Strategic Suppliers Contents


Successive Governments have contracted out public services to the private sector and other third-party organisations.

Government contracts involve vast sums of public money, and have significant impacts on the lives of citizens. The Government cannot divest itself of responsibility when it contracts out the delivery of public services. Many of the companies that we have looked at rely on the public purse for a significant proportion of their revenue. Those companies need to be accountable to Parliament and taxpayers once they decide to take public money.

The Public Accounts Committee has too often seen examples of businesses which have bid for contracts in areas where their understanding of the sector is weak and their expertise is not well suited. The emergence of a small group of large companies which are expert at winning public contacts but who do not always deliver a good service is a concern.

Contracting out was originally for two reasons: to save money for taxpayers and to encourage innovation in the delivery of services. We have concluded that too often these are not being met. There is a wider public value to delivery of services than just the bottom line cost. The Social Value Act will be a test for Government about how it assesses the value of the billions of taxpayers’ money it spends on outsourcing.

Companies incentivised to bid by strong financial margins are now concerned that margins are too tight. We heard from a number of strategic suppliers that are no longer bidding for contracts where they consider margins to be too low. Most deny “low balling” where they bid low for contracts. But the money that could be made on contract variances has delivered healthy profits.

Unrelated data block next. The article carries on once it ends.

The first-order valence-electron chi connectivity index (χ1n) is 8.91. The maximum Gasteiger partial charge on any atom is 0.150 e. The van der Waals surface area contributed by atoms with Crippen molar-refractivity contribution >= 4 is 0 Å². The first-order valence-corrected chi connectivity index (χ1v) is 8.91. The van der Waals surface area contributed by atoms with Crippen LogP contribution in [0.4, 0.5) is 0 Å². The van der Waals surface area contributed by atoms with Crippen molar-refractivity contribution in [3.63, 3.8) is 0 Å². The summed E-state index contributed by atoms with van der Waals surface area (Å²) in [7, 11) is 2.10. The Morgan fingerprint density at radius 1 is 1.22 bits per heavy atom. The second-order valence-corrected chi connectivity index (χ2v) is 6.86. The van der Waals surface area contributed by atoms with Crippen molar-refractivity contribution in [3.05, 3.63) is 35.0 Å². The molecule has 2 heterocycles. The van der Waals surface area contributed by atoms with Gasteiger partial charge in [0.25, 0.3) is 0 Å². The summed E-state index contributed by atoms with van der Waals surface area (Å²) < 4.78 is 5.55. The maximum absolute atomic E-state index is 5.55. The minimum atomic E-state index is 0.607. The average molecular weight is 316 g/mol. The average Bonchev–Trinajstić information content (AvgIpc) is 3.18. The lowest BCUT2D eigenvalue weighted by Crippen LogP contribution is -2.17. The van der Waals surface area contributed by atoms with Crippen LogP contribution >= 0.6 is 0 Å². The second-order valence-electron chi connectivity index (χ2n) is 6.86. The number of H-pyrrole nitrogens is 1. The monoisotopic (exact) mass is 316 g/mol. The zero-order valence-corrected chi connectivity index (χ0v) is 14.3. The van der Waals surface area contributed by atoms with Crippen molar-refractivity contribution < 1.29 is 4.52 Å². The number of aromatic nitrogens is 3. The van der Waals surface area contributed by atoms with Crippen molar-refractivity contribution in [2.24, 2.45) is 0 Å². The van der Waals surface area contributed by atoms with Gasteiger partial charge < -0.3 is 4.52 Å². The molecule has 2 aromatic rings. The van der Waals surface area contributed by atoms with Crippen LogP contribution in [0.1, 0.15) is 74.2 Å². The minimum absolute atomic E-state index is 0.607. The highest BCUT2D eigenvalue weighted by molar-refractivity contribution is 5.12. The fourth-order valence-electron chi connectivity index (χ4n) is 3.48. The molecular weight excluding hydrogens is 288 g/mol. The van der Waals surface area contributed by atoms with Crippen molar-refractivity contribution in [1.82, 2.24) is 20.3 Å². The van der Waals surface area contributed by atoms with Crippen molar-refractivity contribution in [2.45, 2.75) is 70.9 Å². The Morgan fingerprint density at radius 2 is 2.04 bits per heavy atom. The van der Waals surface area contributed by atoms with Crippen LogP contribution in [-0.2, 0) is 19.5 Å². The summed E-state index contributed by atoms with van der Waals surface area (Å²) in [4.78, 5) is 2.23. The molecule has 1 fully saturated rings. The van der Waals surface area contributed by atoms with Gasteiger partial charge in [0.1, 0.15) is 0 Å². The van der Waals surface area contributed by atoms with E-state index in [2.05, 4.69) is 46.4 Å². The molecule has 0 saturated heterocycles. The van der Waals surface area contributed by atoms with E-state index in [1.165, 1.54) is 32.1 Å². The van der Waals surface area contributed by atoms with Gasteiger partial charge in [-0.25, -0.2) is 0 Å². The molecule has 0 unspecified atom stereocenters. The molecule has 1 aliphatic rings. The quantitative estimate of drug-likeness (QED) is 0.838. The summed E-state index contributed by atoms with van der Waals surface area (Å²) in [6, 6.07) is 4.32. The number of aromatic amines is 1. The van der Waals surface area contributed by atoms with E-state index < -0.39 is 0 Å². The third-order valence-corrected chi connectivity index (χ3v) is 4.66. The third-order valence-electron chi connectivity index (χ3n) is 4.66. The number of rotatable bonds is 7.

We have seen the Government’s assessments of its largest suppliers. These show how many contracts at any one point are performing badly but not so badly that termination is an option. We have chosen not to release these papers because, while much of the information is in the public domain, we are clear that revealing the Government’s rating of a business could have a severe impact on its smaller supply chain businesses and on the jobs of many workers.

We have long raised concerns about the impact on the end user of services. Contracting out has become a transactional process that too often ignores quality of service and the knock-on cost of poor service on users.

If the Government wants to demonstrate a commitment to driving up value for money in contracting it should heed this report and the work of other Parliamentary committees.

Published: 24 July 2018